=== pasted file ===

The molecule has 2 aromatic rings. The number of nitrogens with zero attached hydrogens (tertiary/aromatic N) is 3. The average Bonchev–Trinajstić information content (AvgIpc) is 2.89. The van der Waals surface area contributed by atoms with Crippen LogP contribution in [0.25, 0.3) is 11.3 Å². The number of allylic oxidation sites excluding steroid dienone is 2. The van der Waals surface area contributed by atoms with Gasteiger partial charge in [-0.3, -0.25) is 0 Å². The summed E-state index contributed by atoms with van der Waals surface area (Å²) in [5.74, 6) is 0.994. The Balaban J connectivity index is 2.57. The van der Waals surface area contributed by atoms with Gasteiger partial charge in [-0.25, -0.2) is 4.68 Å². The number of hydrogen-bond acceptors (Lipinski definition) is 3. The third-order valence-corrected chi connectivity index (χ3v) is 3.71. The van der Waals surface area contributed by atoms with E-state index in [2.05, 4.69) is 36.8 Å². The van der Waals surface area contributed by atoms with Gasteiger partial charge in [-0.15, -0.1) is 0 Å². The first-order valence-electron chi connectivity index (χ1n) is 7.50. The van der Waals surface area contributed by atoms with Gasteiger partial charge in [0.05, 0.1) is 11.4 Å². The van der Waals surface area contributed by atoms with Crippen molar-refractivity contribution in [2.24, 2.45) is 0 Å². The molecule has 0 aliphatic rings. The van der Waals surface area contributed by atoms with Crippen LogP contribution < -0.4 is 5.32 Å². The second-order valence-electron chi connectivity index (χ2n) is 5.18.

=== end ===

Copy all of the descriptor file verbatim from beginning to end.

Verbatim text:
The molecule has 2 aromatic rings. The number of nitrogens with zero attached hydrogens (tertiary/aromatic N) is 3. The average Bonchev–Trinajstić information content (AvgIpc) is 2.89. The van der Waals surface area contributed by atoms with Crippen LogP contribution in [0.25, 0.3) is 11.3 Å². The number of allylic oxidation sites excluding steroid dienone is 2. The van der Waals surface area contributed by atoms with Gasteiger partial charge in [-0.3, -0.25) is 0 Å². The summed E-state index contributed by atoms with van der Waals surface area (Å²) in [5.74, 6) is 0.994. The Balaban J connectivity index is 2.57. The van der Waals surface area contributed by atoms with Gasteiger partial charge in [-0.25, -0.2) is 4.68 Å². The number of hydrogen-bond acceptors (Lipinski definition) is 3. The third-order valence-corrected chi connectivity index (χ3v) is 3.71. The van der Waals surface area contributed by atoms with E-state index in [2.05, 4.69) is 36.8 Å². The van der Waals surface area contributed by atoms with Gasteiger partial charge in [-0.15, -0.1) is 0 Å². The first-order valence-electron chi connectivity index (χ1n) is 7.50. The van der Waals surface area contributed by atoms with Gasteiger partial charge in [0.05, 0.1) is 11.4 Å². The van der Waals surface area contributed by atoms with Crippen molar-refractivity contribution in [2.24, 2.45) is 0 Å². The molecule has 0 aliphatic rings. The van der Waals surface area contributed by atoms with Crippen LogP contribution < -0.4 is 5.32 Å². The second-order valence-electron chi connectivity index (χ2n) is 5.18.